Some cholesterol-lowering drugs may help reduce the risk of amputation for those with diabetes, according to a new study.
The study focused on more than 80,000 patients in the United States Department of Veterans Affairs health care system with both type 1 and type 2 diabetes. Over a five-year period, those patients were monitored for cholesterol-lowering agents, diabetic medication, A1c levels, body mass index, and both systolic and diastolic blood pressure.
Patients were also accessed for major risk factors of lower extremity amputation, such as peripheral diabetic neuropathy, peripheral artery disease and foot ulcers.
Researchers found that those taking statins-drugs that help lower cholesterol by reducing the production of cholesterol in the liver-were 34 to 43 percent less likely to experience a lower extremity amputation compared to those not taking statins.
Other cholesterol-lowering medications did not have a significant impact on amputations, researchers added.
“This is the first study to report a significant association between statin use and diminished amputation risk among patients with diabetes,” authors of the study wrote. “In this nonrandomized cohort, beneficial effects of statin therapy were similar to that seen in large-scale clinical trial experience.”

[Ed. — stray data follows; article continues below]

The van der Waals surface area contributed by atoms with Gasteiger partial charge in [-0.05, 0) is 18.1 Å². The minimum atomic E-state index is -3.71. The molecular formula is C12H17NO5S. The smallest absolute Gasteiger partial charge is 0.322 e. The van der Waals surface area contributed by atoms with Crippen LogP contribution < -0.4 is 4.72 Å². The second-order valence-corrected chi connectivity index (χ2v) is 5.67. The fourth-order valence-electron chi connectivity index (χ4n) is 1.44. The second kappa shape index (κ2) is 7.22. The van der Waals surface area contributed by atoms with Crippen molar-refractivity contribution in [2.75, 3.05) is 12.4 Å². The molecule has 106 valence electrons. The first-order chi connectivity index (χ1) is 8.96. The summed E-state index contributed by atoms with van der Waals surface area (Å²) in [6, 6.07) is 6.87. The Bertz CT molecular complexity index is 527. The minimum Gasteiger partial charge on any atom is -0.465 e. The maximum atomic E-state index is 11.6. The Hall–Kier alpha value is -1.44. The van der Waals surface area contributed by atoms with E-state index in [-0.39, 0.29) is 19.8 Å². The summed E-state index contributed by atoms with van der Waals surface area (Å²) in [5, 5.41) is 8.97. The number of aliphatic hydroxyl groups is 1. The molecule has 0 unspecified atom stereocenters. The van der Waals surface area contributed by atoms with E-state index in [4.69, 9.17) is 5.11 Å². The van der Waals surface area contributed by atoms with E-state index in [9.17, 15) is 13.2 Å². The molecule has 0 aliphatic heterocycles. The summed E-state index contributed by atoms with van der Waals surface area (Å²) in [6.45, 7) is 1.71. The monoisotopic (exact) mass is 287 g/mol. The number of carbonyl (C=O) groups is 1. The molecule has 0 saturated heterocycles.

The study appeared last month in the Journal of Vascular Surgery.
Another study, this one from the University of Michigan Medical School, found that using older medical technology-a procedure known as Raman spectroscopy-could help diagnose inflammation of the foot and leg earlier than some other techniques, making amputation a less likely outcome.
Osteomyelitis, or inflammation of the foot, is a common risk factor for those with diabetes, but it is often difficult to diagnosis in early stages, researchers said.
Cases diagnosed later are more difficult to treat, making amputation more likely.
Through the use of lasers, Raman spectroscopyis ableto detect the existence of pathological calcium phosphate minerals in addition to normal bone mineral, an early sign of osteomyelitis.
By detecting such changes in the bone composition of diabetes patients, the technique can make that early diagnosis, so ensuing treatment for the inflammation is more likely to be successful.
The study appeared last month in the American Diabetes Association journal Diabetes Care.